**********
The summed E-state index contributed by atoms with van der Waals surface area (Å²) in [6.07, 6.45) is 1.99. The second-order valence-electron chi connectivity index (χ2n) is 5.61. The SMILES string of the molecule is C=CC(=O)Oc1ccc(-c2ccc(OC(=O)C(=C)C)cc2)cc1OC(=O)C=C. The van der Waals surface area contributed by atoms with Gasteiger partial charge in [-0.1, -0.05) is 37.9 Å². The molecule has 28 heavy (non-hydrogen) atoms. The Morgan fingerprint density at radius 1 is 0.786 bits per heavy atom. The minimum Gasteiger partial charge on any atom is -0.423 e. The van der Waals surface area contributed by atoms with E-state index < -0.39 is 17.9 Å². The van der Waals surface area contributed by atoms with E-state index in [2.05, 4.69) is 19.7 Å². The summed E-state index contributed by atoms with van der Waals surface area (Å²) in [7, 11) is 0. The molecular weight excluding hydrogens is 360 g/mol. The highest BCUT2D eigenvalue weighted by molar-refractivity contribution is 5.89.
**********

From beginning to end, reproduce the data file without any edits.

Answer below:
The summed E-state index contributed by atoms with van der Waals surface area (Å²) in [6.07, 6.45) is 1.99. The second-order valence-electron chi connectivity index (χ2n) is 5.61. The SMILES string of the molecule is C=CC(=O)Oc1ccc(-c2ccc(OC(=O)C(=C)C)cc2)cc1OC(=O)C=C. The van der Waals surface area contributed by atoms with Gasteiger partial charge in [-0.1, -0.05) is 37.9 Å². The molecule has 28 heavy (non-hydrogen) atoms. The Morgan fingerprint density at radius 1 is 0.786 bits per heavy atom. The minimum Gasteiger partial charge on any atom is -0.423 e. The van der Waals surface area contributed by atoms with E-state index < -0.39 is 17.9 Å². The van der Waals surface area contributed by atoms with E-state index in [2.05, 4.69) is 19.7 Å². The summed E-state index contributed by atoms with van der Waals surface area (Å²) in [7, 11) is 0. The molecular weight excluding hydrogens is 360 g/mol. The highest BCUT2D eigenvalue weighted by molar-refractivity contribution is 5.89.